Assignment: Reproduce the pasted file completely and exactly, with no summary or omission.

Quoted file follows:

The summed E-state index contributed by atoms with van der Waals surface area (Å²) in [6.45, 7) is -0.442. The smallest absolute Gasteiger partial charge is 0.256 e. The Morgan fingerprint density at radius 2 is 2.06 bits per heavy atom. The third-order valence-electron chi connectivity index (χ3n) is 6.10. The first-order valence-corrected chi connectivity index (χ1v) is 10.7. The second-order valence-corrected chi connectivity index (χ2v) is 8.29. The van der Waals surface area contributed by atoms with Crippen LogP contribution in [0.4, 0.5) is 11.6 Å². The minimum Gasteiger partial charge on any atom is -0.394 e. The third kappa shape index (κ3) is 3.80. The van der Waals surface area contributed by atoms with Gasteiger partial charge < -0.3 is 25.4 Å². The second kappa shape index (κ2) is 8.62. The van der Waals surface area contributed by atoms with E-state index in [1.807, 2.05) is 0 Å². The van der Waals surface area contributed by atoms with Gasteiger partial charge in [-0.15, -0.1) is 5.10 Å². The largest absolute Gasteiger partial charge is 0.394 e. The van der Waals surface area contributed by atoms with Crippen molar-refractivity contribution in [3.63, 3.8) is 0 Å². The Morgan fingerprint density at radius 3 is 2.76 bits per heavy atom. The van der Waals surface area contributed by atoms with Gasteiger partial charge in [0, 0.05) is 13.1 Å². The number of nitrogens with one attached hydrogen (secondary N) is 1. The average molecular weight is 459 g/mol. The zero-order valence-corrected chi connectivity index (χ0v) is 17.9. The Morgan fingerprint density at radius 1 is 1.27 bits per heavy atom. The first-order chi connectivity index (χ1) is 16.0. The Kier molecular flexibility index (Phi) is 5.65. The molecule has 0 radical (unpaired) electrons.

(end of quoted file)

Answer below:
The summed E-state index contributed by atoms with van der Waals surface area (Å²) in [6.45, 7) is -0.442. The smallest absolute Gasteiger partial charge is 0.256 e. The Morgan fingerprint density at radius 2 is 2.06 bits per heavy atom. The third-order valence-electron chi connectivity index (χ3n) is 6.10. The first-order valence-corrected chi connectivity index (χ1v) is 10.7. The second-order valence-corrected chi connectivity index (χ2v) is 8.29. The van der Waals surface area contributed by atoms with Crippen LogP contribution in [0.4, 0.5) is 11.6 Å². The minimum Gasteiger partial charge on any atom is -0.394 e. The third kappa shape index (κ3) is 3.80. The van der Waals surface area contributed by atoms with Gasteiger partial charge < -0.3 is 25.4 Å². The second kappa shape index (κ2) is 8.62. The van der Waals surface area contributed by atoms with E-state index in [1.807, 2.05) is 0 Å². The van der Waals surface area contributed by atoms with Gasteiger partial charge in [-0.15, -0.1) is 5.10 Å². The largest absolute Gasteiger partial charge is 0.394 e. The van der Waals surface area contributed by atoms with Crippen molar-refractivity contribution in [3.63, 3.8) is 0 Å². The Morgan fingerprint density at radius 3 is 2.76 bits per heavy atom. The van der Waals surface area contributed by atoms with Gasteiger partial charge in [0, 0.05) is 13.1 Å². The number of nitrogens with one attached hydrogen (secondary N) is 1. The average molecular weight is 459 g/mol. The zero-order valence-corrected chi connectivity index (χ0v) is 17.9. The Morgan fingerprint density at radius 1 is 1.27 bits per heavy atom. The first-order chi connectivity index (χ1) is 16.0. The Kier molecular flexibility index (Phi) is 5.65. The molecule has 0 radical (unpaired) electrons.